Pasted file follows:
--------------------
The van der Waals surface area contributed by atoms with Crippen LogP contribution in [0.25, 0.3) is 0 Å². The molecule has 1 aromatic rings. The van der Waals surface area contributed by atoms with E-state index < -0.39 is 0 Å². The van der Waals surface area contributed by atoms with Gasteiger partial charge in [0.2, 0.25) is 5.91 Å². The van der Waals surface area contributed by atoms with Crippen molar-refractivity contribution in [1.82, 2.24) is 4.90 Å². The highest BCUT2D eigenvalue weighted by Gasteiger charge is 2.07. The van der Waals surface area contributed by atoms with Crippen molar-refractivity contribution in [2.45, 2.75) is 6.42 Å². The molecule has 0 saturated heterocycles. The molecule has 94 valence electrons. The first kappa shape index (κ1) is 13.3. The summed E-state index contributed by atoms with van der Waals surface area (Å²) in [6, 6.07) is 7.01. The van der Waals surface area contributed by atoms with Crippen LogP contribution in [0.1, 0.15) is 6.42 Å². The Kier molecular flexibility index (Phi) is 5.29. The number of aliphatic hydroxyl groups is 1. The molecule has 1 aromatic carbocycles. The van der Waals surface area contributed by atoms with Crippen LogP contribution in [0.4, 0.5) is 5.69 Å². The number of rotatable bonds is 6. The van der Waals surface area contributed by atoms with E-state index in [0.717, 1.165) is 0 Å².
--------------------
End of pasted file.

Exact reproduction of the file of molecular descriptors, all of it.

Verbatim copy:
The van der Waals surface area contributed by atoms with Crippen LogP contribution in [0.25, 0.3) is 0 Å². The molecule has 1 aromatic rings. The van der Waals surface area contributed by atoms with E-state index < -0.39 is 0 Å². The van der Waals surface area contributed by atoms with Gasteiger partial charge in [0.2, 0.25) is 5.91 Å². The van der Waals surface area contributed by atoms with Crippen molar-refractivity contribution in [1.82, 2.24) is 4.90 Å². The highest BCUT2D eigenvalue weighted by Gasteiger charge is 2.07. The van der Waals surface area contributed by atoms with Crippen molar-refractivity contribution in [2.45, 2.75) is 6.42 Å². The molecule has 0 saturated heterocycles. The molecule has 94 valence electrons. The first kappa shape index (κ1) is 13.3. The summed E-state index contributed by atoms with van der Waals surface area (Å²) in [6, 6.07) is 7.01. The van der Waals surface area contributed by atoms with Crippen LogP contribution in [0.1, 0.15) is 6.42 Å². The Kier molecular flexibility index (Phi) is 5.29. The number of aliphatic hydroxyl groups is 1. The molecule has 1 aromatic carbocycles. The van der Waals surface area contributed by atoms with Crippen LogP contribution in [0.4, 0.5) is 5.69 Å². The number of rotatable bonds is 6. The van der Waals surface area contributed by atoms with E-state index in [0.717, 1.165) is 0 Å².